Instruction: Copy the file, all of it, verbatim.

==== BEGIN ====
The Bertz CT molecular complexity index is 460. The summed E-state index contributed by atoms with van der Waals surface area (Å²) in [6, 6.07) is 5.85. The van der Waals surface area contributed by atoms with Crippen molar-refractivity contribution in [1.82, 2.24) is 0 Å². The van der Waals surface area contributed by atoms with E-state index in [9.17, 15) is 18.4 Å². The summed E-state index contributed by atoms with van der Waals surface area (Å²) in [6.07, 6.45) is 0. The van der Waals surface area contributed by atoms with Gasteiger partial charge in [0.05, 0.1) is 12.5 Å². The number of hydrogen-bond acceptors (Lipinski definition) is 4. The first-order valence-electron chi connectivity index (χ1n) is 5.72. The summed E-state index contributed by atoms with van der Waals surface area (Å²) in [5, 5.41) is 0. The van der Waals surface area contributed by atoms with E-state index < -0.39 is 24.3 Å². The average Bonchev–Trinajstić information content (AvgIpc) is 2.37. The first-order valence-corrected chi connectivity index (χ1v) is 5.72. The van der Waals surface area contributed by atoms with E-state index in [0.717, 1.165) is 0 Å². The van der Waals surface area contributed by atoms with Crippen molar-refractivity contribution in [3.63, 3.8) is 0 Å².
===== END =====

The Bertz CT molecular complexity index is 460. The summed E-state index contributed by atoms with van der Waals surface area (Å²) in [6, 6.07) is 5.85. The van der Waals surface area contributed by atoms with Crippen molar-refractivity contribution in [1.82, 2.24) is 0 Å². The van der Waals surface area contributed by atoms with E-state index in [9.17, 15) is 18.4 Å². The summed E-state index contributed by atoms with van der Waals surface area (Å²) in [6.07, 6.45) is 0. The van der Waals surface area contributed by atoms with Gasteiger partial charge in [0.05, 0.1) is 12.5 Å². The number of hydrogen-bond acceptors (Lipinski definition) is 4. The first-order valence-electron chi connectivity index (χ1n) is 5.72. The summed E-state index contributed by atoms with van der Waals surface area (Å²) in [5, 5.41) is 0. The van der Waals surface area contributed by atoms with E-state index < -0.39 is 24.3 Å². The average Bonchev–Trinajstić information content (AvgIpc) is 2.37. The first-order valence-corrected chi connectivity index (χ1v) is 5.72. The van der Waals surface area contributed by atoms with E-state index in [0.717, 1.165) is 0 Å². The van der Waals surface area contributed by atoms with Crippen molar-refractivity contribution in [3.63, 3.8) is 0 Å².